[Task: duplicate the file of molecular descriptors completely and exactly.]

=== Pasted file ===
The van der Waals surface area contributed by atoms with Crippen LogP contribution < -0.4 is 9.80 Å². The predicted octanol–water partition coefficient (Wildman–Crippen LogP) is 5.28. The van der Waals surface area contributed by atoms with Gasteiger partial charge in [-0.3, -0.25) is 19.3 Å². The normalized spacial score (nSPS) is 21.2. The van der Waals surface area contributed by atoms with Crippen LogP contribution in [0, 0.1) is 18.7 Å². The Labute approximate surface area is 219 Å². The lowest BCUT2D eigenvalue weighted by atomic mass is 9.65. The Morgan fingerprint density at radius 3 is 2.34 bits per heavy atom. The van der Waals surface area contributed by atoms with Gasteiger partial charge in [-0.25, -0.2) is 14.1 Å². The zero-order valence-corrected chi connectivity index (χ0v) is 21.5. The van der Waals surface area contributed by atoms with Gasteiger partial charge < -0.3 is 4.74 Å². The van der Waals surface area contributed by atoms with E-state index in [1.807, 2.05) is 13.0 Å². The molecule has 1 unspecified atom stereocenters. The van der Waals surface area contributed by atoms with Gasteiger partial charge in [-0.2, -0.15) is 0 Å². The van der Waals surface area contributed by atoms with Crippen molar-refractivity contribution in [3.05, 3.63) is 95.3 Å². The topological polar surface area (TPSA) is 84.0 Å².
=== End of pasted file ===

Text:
The van der Waals surface area contributed by atoms with Crippen LogP contribution < -0.4 is 9.80 Å². The predicted octanol–water partition coefficient (Wildman–Crippen LogP) is 5.28. The van der Waals surface area contributed by atoms with Gasteiger partial charge in [-0.3, -0.25) is 19.3 Å². The normalized spacial score (nSPS) is 21.2. The van der Waals surface area contributed by atoms with Crippen LogP contribution in [0, 0.1) is 18.7 Å². The Labute approximate surface area is 219 Å². The lowest BCUT2D eigenvalue weighted by atomic mass is 9.65. The Morgan fingerprint density at radius 3 is 2.34 bits per heavy atom. The van der Waals surface area contributed by atoms with Gasteiger partial charge in [-0.25, -0.2) is 14.1 Å². The zero-order valence-corrected chi connectivity index (χ0v) is 21.5. The van der Waals surface area contributed by atoms with Gasteiger partial charge < -0.3 is 4.74 Å². The van der Waals surface area contributed by atoms with E-state index in [1.807, 2.05) is 13.0 Å². The molecule has 1 unspecified atom stereocenters. The van der Waals surface area contributed by atoms with Gasteiger partial charge in [-0.2, -0.15) is 0 Å². The van der Waals surface area contributed by atoms with Crippen molar-refractivity contribution in [3.05, 3.63) is 95.3 Å². The topological polar surface area (TPSA) is 84.0 Å².